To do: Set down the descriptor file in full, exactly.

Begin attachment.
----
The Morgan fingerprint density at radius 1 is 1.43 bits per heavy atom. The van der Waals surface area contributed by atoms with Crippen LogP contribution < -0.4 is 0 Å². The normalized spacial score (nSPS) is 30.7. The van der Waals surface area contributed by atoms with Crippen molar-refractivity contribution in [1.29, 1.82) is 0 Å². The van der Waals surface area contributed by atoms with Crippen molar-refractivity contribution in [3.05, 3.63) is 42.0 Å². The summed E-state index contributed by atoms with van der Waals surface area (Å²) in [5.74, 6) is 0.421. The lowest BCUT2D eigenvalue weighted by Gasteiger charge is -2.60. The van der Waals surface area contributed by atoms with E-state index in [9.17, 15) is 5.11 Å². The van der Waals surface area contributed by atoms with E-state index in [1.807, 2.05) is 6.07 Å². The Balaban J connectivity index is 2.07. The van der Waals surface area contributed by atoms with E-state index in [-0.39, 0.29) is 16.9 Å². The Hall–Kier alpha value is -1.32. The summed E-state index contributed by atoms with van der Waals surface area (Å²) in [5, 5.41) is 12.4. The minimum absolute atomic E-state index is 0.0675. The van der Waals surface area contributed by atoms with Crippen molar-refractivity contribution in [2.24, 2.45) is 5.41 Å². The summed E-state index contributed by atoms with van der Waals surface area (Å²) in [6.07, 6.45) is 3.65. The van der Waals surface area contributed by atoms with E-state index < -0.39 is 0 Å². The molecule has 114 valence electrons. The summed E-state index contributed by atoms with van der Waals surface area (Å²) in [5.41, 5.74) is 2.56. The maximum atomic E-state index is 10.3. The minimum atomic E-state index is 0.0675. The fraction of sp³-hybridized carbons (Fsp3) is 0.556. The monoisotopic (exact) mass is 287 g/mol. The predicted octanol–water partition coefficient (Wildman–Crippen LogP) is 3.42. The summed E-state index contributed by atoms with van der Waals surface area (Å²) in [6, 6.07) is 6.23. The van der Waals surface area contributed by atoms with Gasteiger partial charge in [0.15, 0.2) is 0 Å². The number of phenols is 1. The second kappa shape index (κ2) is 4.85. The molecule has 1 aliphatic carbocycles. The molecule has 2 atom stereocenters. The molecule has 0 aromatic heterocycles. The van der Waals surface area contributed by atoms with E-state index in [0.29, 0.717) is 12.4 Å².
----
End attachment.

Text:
The Morgan fingerprint density at radius 1 is 1.43 bits per heavy atom. The van der Waals surface area contributed by atoms with Crippen LogP contribution < -0.4 is 0 Å². The normalized spacial score (nSPS) is 30.7. The van der Waals surface area contributed by atoms with Crippen molar-refractivity contribution in [1.29, 1.82) is 0 Å². The van der Waals surface area contributed by atoms with Crippen molar-refractivity contribution in [3.05, 3.63) is 42.0 Å². The summed E-state index contributed by atoms with van der Waals surface area (Å²) in [5.74, 6) is 0.421. The lowest BCUT2D eigenvalue weighted by Gasteiger charge is -2.60. The van der Waals surface area contributed by atoms with E-state index in [9.17, 15) is 5.11 Å². The van der Waals surface area contributed by atoms with E-state index in [1.807, 2.05) is 6.07 Å². The Balaban J connectivity index is 2.07. The van der Waals surface area contributed by atoms with E-state index in [-0.39, 0.29) is 16.9 Å². The Hall–Kier alpha value is -1.32. The summed E-state index contributed by atoms with van der Waals surface area (Å²) in [5, 5.41) is 12.4. The minimum absolute atomic E-state index is 0.0675. The van der Waals surface area contributed by atoms with Crippen molar-refractivity contribution in [2.24, 2.45) is 5.41 Å². The summed E-state index contributed by atoms with van der Waals surface area (Å²) in [6.07, 6.45) is 3.65. The van der Waals surface area contributed by atoms with E-state index < -0.39 is 0 Å². The molecule has 114 valence electrons. The summed E-state index contributed by atoms with van der Waals surface area (Å²) in [5.41, 5.74) is 2.56. The maximum atomic E-state index is 10.3. The minimum atomic E-state index is 0.0675. The fraction of sp³-hybridized carbons (Fsp3) is 0.556. The monoisotopic (exact) mass is 287 g/mol. The predicted octanol–water partition coefficient (Wildman–Crippen LogP) is 3.42. The summed E-state index contributed by atoms with van der Waals surface area (Å²) in [6, 6.07) is 6.23. The van der Waals surface area contributed by atoms with Gasteiger partial charge in [0.15, 0.2) is 0 Å². The number of phenols is 1. The second kappa shape index (κ2) is 4.85. The molecule has 1 aliphatic carbocycles. The molecule has 2 atom stereocenters. The molecule has 0 aromatic heterocycles. The van der Waals surface area contributed by atoms with E-state index in [0.29, 0.717) is 12.4 Å².